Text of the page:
I’m helping a friend who has an operating deadline less than 2 months from now. Fortunately there’s something relevant I can contribute to, so we’ve been busy.

Our 05:30 start into the Delta. Recently I’ve been doing this a few days a week.

We see the animals and birds in dense concentrations around us when the sun comes up, like this

I’ve been learning the rules about encounters with the wildlife than can hurt you. In the above situation, they’re pissed because we’re between the water and where they want to get to, the trees to the left. The same is true of hippos in reverse.

The most dangerous are the gigantic buffalo. If you surprise one, they go into an instant fight-or-flight thinking process for maybe 5 seconds. The idea is to turn sideways and not directly look at them. If they charge, run. If there are a group of you, run in different directions.

If an elephant charges, run and rip off your hat or shirt. They’ll generally stop, grab it and smell it, before continuing, if they do, buying you time.

There are tons of crocs on the banks between the papyrus. They’re safe because the don’t chase backwards over land.

Below, a nice spot below where the elephants come to drink. They much prefer the mineral-rich muddy pools to the gin-clear water of the channels and lagoons. CN makes brunch, maybe 6 weeks ago. Something has changed since then…

Next post, we’ll talk about this

so 3

I’ve been working on a simple project here for a while. One of the 2 reasons I’ve been quiet.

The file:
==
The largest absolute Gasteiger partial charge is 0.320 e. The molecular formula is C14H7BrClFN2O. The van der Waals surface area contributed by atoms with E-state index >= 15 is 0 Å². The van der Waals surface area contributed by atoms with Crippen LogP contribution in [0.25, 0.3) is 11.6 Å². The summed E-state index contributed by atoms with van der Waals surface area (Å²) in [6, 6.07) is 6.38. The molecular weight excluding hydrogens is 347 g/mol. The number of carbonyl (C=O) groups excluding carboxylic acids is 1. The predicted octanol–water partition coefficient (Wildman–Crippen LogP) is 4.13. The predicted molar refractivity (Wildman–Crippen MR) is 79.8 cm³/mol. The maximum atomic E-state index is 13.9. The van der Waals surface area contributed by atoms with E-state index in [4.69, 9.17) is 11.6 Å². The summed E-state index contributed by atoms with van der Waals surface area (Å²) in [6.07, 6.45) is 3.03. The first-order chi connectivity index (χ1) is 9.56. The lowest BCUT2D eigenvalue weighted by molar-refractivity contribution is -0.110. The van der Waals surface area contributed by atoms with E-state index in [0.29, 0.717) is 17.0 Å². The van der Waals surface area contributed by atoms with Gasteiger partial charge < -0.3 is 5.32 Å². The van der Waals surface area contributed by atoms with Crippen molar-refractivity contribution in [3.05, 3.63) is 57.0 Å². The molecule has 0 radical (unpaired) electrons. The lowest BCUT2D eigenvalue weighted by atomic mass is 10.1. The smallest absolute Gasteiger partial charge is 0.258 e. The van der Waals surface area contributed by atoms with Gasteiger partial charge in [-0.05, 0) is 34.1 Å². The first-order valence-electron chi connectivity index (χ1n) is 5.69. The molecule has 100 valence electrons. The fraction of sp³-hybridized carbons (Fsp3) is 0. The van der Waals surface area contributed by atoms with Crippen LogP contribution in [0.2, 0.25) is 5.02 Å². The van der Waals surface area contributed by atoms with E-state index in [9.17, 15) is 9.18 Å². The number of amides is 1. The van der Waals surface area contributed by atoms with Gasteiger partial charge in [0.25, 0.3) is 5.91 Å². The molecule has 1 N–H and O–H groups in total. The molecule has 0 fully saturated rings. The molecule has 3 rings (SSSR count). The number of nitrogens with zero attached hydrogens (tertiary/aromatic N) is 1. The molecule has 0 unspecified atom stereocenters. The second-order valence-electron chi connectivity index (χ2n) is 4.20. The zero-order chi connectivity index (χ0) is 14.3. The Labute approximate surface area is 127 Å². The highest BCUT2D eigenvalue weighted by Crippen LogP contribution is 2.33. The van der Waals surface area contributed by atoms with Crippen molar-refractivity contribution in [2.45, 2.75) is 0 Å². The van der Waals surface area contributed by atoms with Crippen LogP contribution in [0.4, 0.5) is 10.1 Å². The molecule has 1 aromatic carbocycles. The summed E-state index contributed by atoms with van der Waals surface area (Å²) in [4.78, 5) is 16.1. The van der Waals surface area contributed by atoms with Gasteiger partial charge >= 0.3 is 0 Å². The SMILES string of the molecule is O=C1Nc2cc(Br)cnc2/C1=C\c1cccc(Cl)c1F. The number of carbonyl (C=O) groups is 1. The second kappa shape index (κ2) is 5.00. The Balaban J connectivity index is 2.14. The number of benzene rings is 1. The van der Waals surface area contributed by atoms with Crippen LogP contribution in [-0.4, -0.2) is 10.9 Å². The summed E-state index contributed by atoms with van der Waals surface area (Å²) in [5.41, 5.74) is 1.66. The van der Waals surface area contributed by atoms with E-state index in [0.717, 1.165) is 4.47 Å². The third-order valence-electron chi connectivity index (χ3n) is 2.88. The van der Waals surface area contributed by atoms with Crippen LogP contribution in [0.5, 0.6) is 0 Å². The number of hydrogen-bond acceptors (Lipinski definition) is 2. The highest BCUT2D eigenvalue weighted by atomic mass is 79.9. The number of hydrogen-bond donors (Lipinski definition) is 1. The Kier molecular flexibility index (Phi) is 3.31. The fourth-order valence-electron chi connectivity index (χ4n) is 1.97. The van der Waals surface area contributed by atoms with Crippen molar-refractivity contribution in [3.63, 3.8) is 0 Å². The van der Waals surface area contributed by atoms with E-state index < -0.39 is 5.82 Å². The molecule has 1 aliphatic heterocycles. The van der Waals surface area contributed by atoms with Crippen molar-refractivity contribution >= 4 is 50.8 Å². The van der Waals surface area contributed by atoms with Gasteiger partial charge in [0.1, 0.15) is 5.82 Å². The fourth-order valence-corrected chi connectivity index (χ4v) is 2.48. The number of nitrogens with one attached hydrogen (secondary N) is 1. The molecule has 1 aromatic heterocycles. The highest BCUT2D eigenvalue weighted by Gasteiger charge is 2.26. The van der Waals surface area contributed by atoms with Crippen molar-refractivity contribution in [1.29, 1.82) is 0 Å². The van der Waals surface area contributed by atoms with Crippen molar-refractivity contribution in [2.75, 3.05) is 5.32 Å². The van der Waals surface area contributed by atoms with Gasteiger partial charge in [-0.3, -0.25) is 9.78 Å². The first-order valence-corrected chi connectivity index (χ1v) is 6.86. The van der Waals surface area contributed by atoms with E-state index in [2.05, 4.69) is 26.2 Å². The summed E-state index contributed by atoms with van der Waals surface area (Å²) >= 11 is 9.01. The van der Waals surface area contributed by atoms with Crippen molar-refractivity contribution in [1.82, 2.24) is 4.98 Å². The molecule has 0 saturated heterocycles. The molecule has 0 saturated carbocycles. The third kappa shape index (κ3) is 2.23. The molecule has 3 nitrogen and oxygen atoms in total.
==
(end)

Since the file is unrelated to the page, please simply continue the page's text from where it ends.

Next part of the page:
Here’s the company name, after a sensible 30 seconds of sober thought in an office in downtown Maun. Not a booze/weed/can’t-remember-what-else induced catastrophe at 3 in the morning like the big ARC was years ago

I kindof like it. It’s deceptively innocent.

so 2

Here’s a beautiful hornbill, about 18″ tip-to-tip

I’ve been reading about each of the exotic birds I see regularly. They all seem to have an interesting trait or two. This Southern Red-billed hornbill is a bit unremarkable for peculiarities though, other than its beauty, except the ‘locked-up’ status of the female during incubation. From Wiki:

During incubation, the female lays three to six white eggs in a tree hole, which is blocked off with a plaster of mud, droppings and fruit pulp. There is only one narrow aperture, just big enough for the male to transfer food to the mother and the chicks. When the chicks and the female are too big for the nest, the mother breaks out and rebuilds the wall. Then both parents feed the chicks.

(just practicing posting…)


Q: What is this?

a) a dragonfly

b) the first step in catching up on blogs?

update 2

Just 3 micro-posts, something ahead of real reports soon.